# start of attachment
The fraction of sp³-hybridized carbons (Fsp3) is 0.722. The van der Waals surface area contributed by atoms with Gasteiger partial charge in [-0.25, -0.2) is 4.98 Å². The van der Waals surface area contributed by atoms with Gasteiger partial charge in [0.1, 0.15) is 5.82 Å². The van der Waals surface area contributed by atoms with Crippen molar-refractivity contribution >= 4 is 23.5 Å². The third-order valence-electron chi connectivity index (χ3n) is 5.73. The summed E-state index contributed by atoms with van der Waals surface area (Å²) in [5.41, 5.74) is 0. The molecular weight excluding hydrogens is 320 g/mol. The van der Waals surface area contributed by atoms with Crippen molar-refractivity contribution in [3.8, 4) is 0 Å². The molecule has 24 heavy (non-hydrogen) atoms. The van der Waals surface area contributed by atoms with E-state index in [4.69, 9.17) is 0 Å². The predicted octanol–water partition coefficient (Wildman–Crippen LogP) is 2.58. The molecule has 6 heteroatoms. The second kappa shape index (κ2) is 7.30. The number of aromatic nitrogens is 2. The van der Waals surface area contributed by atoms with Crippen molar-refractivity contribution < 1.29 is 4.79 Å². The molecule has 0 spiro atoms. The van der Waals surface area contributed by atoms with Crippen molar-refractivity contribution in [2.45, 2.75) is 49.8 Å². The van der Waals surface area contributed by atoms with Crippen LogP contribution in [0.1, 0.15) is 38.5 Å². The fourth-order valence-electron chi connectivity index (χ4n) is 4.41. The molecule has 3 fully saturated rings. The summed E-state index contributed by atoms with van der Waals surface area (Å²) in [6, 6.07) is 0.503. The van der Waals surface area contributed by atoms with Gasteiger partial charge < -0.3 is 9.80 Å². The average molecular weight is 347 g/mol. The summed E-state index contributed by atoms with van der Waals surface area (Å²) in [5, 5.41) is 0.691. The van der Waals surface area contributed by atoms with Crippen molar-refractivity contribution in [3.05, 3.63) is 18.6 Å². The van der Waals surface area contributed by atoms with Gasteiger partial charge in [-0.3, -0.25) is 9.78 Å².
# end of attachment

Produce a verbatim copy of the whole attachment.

The fraction of sp³-hybridized carbons (Fsp3) is 0.722. The van der Waals surface area contributed by atoms with Gasteiger partial charge in [-0.25, -0.2) is 4.98 Å². The van der Waals surface area contributed by atoms with Gasteiger partial charge in [0.1, 0.15) is 5.82 Å². The van der Waals surface area contributed by atoms with Crippen molar-refractivity contribution >= 4 is 23.5 Å². The third-order valence-electron chi connectivity index (χ3n) is 5.73. The summed E-state index contributed by atoms with van der Waals surface area (Å²) in [5.41, 5.74) is 0. The molecular weight excluding hydrogens is 320 g/mol. The van der Waals surface area contributed by atoms with Crippen molar-refractivity contribution in [3.8, 4) is 0 Å². The molecule has 24 heavy (non-hydrogen) atoms. The van der Waals surface area contributed by atoms with E-state index in [4.69, 9.17) is 0 Å². The predicted octanol–water partition coefficient (Wildman–Crippen LogP) is 2.58. The molecule has 6 heteroatoms. The second kappa shape index (κ2) is 7.30. The number of aromatic nitrogens is 2. The van der Waals surface area contributed by atoms with Crippen molar-refractivity contribution < 1.29 is 4.79 Å². The molecule has 0 spiro atoms. The van der Waals surface area contributed by atoms with Crippen molar-refractivity contribution in [2.45, 2.75) is 49.8 Å². The van der Waals surface area contributed by atoms with Crippen LogP contribution in [0.1, 0.15) is 38.5 Å². The fourth-order valence-electron chi connectivity index (χ4n) is 4.41. The molecule has 3 fully saturated rings. The summed E-state index contributed by atoms with van der Waals surface area (Å²) in [6, 6.07) is 0.503. The van der Waals surface area contributed by atoms with Gasteiger partial charge < -0.3 is 9.80 Å². The average molecular weight is 347 g/mol. The summed E-state index contributed by atoms with van der Waals surface area (Å²) in [5, 5.41) is 0.691. The van der Waals surface area contributed by atoms with Crippen molar-refractivity contribution in [3.05, 3.63) is 18.6 Å². The van der Waals surface area contributed by atoms with Gasteiger partial charge in [-0.3, -0.25) is 9.78 Å².